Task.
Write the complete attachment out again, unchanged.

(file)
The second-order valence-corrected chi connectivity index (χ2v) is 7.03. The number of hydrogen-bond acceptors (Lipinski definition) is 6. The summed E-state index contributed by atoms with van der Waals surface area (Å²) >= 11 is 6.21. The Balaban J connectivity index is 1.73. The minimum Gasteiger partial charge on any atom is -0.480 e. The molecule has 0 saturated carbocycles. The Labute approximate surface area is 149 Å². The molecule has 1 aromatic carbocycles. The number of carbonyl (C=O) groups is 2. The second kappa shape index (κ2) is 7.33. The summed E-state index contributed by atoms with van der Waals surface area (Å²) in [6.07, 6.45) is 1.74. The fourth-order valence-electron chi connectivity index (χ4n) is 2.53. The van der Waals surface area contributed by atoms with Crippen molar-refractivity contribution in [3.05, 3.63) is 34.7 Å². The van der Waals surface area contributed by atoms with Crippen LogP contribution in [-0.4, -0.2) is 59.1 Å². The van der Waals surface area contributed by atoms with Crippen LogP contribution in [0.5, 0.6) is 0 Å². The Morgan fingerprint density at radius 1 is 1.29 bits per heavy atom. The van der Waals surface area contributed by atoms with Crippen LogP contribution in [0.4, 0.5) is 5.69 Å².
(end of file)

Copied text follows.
The second-order valence-corrected chi connectivity index (χ2v) is 7.03. The number of hydrogen-bond acceptors (Lipinski definition) is 6. The summed E-state index contributed by atoms with van der Waals surface area (Å²) >= 11 is 6.21. The Balaban J connectivity index is 1.73. The minimum Gasteiger partial charge on any atom is -0.480 e. The molecule has 0 saturated carbocycles. The Labute approximate surface area is 149 Å². The molecule has 1 aromatic carbocycles. The number of carbonyl (C=O) groups is 2. The second kappa shape index (κ2) is 7.33. The summed E-state index contributed by atoms with van der Waals surface area (Å²) in [6.07, 6.45) is 1.74. The fourth-order valence-electron chi connectivity index (χ4n) is 2.53. The van der Waals surface area contributed by atoms with Crippen molar-refractivity contribution in [3.05, 3.63) is 34.7 Å². The van der Waals surface area contributed by atoms with Crippen LogP contribution in [-0.4, -0.2) is 59.1 Å². The van der Waals surface area contributed by atoms with Crippen LogP contribution in [0.5, 0.6) is 0 Å². The Morgan fingerprint density at radius 1 is 1.29 bits per heavy atom. The van der Waals surface area contributed by atoms with Crippen LogP contribution in [0.4, 0.5) is 5.69 Å².